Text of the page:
The gauntlet has been laid down for you to amass the 2020 Alpine Challenge’s total ascent (10483m) during the week of Monday 22nd June – Sunday 28th June. Whether on the roads, the trails, on Zwift or a combination, even if you’re an accomplished mountain goat, it’s going to be a big week of riding so here are some top tips to get you there.
You don’t want to get to Sunday and find you’ve still got 4000m to ride! Plan your week so that you know you’ll get your metres logged. Factor in any events you’re intending to join and try to have a rest day.
A good plan, if you’re wanting to join and give your best in the Queen Stage on Saturday, would be to pack as much as you can into Monday – Thursday, have Friday as a rest day, ride The Queen Stage on Saturday and then just top off whatever you need on the Sunday.
Even if you’re not planning on riding the Queen Stage, getting a good chunk of the challenge done in the first four days, having a rest day and then having the weekend to finish it off is still a solid plan.
Split days, where you ride in the morning and the evening, can be a good way of breaking things up both physically and psychologically. Assuming a rest day, you’re looking at 1747m per day which, in one ride, is fairly chunky. Split into two, 873m seems far more do-able. Maybe try banking some morning metres on Zwift and then getting out in the afternoon/evening.
If you’re heading out, spend a bit of time thinking about your route and, although you’re wanting to maximise your metres of ascent per kilometre ridden, the steepest/hardest hills aren’t necessarily the best bet. It’s hard to pace really steep hills as you need a certain level of watts just to keep moving but, on gentler gradients, you can spin and control your effort easier. If your choice of hills is limited, hill reps are a good option for accumulating metres quickly.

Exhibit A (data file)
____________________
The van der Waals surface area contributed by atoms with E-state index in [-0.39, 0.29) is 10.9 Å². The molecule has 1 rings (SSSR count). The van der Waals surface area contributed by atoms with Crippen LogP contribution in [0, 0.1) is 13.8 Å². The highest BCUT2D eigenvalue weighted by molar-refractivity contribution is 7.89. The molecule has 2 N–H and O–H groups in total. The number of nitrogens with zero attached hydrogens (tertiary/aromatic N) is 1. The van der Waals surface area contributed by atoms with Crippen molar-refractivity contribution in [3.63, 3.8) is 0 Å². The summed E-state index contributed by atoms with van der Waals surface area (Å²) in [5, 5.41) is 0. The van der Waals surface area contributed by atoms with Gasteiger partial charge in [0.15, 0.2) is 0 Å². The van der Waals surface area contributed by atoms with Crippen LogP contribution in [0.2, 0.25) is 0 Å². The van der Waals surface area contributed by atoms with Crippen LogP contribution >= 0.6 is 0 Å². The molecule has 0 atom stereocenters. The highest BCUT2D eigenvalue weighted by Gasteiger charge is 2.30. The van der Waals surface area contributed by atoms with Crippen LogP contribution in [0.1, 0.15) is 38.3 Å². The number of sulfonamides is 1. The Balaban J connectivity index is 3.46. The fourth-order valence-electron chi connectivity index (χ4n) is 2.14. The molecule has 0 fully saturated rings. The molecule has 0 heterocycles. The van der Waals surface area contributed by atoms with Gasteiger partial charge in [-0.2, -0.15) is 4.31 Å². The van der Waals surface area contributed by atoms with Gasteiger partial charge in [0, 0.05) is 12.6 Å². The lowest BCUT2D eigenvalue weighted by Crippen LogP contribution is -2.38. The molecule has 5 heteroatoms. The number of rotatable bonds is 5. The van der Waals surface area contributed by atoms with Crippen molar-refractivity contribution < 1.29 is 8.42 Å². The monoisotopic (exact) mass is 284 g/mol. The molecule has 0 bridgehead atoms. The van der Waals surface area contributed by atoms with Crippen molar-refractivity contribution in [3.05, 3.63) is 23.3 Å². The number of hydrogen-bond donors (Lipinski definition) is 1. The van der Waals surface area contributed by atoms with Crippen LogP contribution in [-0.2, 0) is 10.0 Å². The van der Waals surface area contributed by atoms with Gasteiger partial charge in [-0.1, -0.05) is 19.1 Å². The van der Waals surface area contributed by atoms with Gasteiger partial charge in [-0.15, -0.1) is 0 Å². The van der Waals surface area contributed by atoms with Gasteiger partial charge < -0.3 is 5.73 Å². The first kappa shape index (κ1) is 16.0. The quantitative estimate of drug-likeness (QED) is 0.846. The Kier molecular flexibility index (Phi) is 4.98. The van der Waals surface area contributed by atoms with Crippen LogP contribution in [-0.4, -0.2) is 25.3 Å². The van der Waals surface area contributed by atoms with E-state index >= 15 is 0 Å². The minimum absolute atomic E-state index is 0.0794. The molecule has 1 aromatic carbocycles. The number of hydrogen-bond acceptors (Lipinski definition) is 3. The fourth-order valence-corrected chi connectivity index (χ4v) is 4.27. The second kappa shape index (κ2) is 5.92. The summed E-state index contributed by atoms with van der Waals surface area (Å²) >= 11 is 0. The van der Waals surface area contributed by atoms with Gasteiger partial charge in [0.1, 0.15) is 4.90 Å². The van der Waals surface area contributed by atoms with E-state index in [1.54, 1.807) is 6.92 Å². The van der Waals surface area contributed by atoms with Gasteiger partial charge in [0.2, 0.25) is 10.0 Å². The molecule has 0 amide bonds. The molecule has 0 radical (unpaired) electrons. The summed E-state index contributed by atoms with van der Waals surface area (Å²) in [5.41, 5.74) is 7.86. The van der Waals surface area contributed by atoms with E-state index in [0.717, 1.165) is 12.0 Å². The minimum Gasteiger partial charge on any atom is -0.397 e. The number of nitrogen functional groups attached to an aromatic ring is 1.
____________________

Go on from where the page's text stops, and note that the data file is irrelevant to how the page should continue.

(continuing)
There’s a trade off to weigh-up as, if you ride climbs hard, you’ll obviously get your rides and metres done quicker. However climbing hard at or above threshold is physiologically extremely costly and, with multiple days to do, you’ll soon burn out. Conversely, if you approach the climbs super conservatively, you’re going to be on the bike for an awful long time and this can be equally taxing. A middle ground of climbing in high Zone 2 – mid Zone 3 (72 – 85% FTP) should strike a decent balance between effort and time in the saddle.
Switch between sitting and standing regularly to switch muscle emphasis, reduce strain/load on your lower back and take some pressure off your backside. This is particularly important if you’re doing a long indoor session.
Just like doing a multi-day event, how you pace, hydrate and fuel during one ride will effect subsequent ones. So, make sure that you’re always mindful about getting these basics right.
Post-ride, make sure you eat well, maybe using a recovery drink. For most riders this will be a bigger week than normal so it’s important to up your calorie intake to fuel the additional effort.
This much climbing, especially when combined with sitting at a desk, is going to be tough on your hip flexors and this could result in lower back pain and/or a feeling of a loss of power on the bike. Try to stretch and foam roll in the evenings, focussing on your quads and hip flexors, and join Adele’s Pilates Class on the HotChillee CC Global Cycling Community on Thursday morning or follow the recordings.
If you’re a Zwift user, one of the quickest and most convenient ways to pile on the metres is to hit the Alpe du Zwift. By selecting the Road to the Sky route, you’ll pack 1045m into just 17.3km.